Spirit: Garden Inspiration
Spirit: Garden Inspiration
This very personal collection of writing, illustrated with his own photographs, explores the sources of inspiration behind Dan’s work. It reveals his response to landscapes both natural and designed, and the people, places, buildings, artworks and experiences that have inspired him.
'I've been waiting for Dan Pearson's new book since I first heard about it several months ago. What a surprise ! Dan, just about every one's favorite garden designer of the moment, has written a highly collaborative new book that has almost nothing to say about garden design. At least not directly. It is a beautifully produced book ... not a flashy coffee table tome, but a piece of fine, understated craftsmanship. The medium is the message, so to speak. The book is about the source of inspiration for gardens ... a very romantic notion ... in sense of place. It's a book of stories, tellings of visits to particular people in particular places, bits of autobiography with emotional background - a book about feeling, sensitivity to place, memories, things learned. I had anticipated not a "how to" of garden design, but a book about Dan's gardens (and I'd still love to see that book). But this one is so much finer for its difference from the expected. Spirit is quite Japanese in its method. It points a direction, like a finger lifted in silence, then leaves it to the reader to make the connections. It's also an enjoyable read, one for contemplative moments, quiet times, but, surprisingly, it moves the reader along quickly, from story to story (who doesn't like a book of short, image strewn stories?).'
James Golden, The View from Federal Twist Blog, October 2009
'Books written by garden designers can often turn out to be ersatz portfolios meant to promote the author’s own projects for posterity’s sake. English landscape designer Dan Pearson has written a new book that does quite the opposite.
Spirit: Garden Inspiration is a gentle ramble not through Mr. Pearson’s many projects, but through his mind and life as a gardener and garden-maker. The unifying narrative thread can be hard to follow, mainly due to the sparse or sometimes nonexistent photo captions. But it is this impressionistic approach that makes this ethereal book stand apart from its more workaday how-to counterparts. “I think none of us spend enough time looking,” Mr. Pearson said. “I wanted to encourage subtlety whether is was a garden, a time, a place, a sculpture or a piece of architecture.”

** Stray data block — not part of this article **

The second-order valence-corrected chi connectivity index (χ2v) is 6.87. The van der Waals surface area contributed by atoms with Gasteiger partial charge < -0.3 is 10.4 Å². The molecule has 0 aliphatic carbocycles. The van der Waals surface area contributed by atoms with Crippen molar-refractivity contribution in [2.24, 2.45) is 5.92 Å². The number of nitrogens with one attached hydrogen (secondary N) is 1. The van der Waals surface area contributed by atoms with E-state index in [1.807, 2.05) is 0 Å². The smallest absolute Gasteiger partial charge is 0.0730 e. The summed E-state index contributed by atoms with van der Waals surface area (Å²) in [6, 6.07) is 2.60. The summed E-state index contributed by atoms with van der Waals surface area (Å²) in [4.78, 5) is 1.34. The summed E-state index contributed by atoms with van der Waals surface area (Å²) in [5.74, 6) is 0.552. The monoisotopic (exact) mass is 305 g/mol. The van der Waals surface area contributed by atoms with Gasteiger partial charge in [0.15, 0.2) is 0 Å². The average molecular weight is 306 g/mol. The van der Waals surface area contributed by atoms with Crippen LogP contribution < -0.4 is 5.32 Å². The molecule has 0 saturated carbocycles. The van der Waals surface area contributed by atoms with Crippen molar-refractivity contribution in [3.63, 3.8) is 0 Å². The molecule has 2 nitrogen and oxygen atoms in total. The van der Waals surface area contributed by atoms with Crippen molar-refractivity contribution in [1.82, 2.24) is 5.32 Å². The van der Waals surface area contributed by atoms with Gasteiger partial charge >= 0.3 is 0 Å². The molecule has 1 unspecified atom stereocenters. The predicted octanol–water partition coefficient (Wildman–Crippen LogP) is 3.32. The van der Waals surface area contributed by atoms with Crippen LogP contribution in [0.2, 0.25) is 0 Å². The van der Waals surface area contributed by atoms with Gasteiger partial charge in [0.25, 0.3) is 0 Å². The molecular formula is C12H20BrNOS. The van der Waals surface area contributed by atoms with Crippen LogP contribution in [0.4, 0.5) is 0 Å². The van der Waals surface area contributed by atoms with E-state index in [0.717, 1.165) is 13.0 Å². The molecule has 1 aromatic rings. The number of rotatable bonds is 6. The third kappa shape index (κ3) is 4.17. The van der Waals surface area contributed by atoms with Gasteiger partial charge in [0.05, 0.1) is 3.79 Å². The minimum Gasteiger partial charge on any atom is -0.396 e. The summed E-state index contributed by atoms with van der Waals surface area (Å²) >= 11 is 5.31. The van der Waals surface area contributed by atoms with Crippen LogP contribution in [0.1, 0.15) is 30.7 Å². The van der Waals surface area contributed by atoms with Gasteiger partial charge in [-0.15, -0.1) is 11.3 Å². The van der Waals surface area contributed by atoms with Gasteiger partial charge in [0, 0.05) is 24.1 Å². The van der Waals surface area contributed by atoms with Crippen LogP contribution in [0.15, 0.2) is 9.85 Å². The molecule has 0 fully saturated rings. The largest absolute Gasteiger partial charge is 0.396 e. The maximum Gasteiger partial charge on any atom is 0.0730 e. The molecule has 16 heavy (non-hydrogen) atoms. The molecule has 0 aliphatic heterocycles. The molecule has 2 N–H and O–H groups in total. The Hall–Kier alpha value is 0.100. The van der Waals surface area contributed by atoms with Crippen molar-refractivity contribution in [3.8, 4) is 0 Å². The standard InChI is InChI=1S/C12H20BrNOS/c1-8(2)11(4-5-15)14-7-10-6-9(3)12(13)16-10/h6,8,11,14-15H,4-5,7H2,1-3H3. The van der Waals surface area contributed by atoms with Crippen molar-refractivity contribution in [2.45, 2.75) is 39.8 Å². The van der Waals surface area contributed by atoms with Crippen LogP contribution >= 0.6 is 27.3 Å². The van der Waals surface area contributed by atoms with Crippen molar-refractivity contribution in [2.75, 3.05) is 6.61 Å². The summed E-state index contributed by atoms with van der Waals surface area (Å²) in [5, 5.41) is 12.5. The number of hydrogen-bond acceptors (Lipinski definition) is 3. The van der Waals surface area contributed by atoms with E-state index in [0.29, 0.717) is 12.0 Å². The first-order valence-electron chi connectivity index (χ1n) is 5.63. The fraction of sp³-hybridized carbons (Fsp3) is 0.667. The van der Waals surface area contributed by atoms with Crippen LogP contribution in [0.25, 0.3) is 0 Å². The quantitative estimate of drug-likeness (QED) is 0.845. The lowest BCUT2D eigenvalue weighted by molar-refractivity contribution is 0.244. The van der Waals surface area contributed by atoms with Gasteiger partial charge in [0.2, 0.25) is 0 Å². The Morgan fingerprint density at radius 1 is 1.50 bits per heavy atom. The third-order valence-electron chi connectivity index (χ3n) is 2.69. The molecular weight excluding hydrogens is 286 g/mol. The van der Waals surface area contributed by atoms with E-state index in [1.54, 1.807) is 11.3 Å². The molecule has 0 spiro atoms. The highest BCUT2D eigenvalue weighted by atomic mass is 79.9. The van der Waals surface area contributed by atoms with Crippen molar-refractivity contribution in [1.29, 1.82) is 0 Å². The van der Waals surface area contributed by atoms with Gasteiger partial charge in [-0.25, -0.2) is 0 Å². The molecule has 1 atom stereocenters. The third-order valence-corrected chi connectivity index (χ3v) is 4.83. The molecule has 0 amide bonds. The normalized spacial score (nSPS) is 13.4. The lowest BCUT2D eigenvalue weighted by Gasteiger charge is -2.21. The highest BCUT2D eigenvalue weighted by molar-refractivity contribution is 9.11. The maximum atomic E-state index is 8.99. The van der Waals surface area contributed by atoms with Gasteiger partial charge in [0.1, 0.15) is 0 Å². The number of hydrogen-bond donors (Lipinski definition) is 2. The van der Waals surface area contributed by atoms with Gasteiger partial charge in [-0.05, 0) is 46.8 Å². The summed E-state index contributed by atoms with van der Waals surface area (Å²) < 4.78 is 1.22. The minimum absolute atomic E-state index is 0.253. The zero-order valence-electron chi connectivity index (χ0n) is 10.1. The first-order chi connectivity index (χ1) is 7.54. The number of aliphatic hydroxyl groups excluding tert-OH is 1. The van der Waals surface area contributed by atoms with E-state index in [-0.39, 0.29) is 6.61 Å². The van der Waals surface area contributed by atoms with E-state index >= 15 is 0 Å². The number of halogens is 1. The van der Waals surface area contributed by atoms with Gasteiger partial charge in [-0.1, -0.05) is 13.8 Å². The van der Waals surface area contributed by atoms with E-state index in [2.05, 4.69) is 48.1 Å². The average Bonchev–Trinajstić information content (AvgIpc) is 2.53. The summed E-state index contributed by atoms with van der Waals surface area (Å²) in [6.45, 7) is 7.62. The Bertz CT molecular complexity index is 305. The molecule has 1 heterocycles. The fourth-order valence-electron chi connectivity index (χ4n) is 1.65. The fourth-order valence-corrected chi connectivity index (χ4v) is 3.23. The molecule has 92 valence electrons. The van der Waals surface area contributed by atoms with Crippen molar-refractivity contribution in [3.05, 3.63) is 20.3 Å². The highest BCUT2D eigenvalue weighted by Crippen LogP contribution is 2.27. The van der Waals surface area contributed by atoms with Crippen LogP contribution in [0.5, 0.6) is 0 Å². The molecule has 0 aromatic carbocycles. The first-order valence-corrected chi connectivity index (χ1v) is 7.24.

Seen as a group, the photographs of gardens, art and landscapes, mainly taken by Mr. Pearson around the world over the past couple of decades, focus his creative eye into something that lies between the introverted style of a diary and the best, most idiosyncratic aspects of a blog given permanence between hard covers.'
Stephen Orr, The New York Times, 12 November 2009
'Dan Pearson's new book is a thoughtful meditation on the elements that combine to create spirit of place. His thesis is straightforward: that learning to look is a gardener's most important lesson. And that taking the time to simply stand and stare will allow inspiration and revelation to 'bubble up to the surface'. Pearson is well known as a garden designer and writer; the images in the book reveal that he is also an accomplished photographer. Woven within the book's text are reminders of the importance that creating and nurturing gardens and landscapes can have for people. The book underlines the truth that how we garden, and our relationship to gardens and landscape, are crucial elements in creating the particular spirit of a place. As much biographical as it is philosophical, this is a swatchbook of the memories, emotions, sounds and images that have guided Pearson's work. It's a model for the kind of record that we should all keep; an archive to help make us better gardeners. If you haven't got your own, you couldn't do better than use Dan Pearson's.'
John Hoyland in Gardens Illustrated, November 2009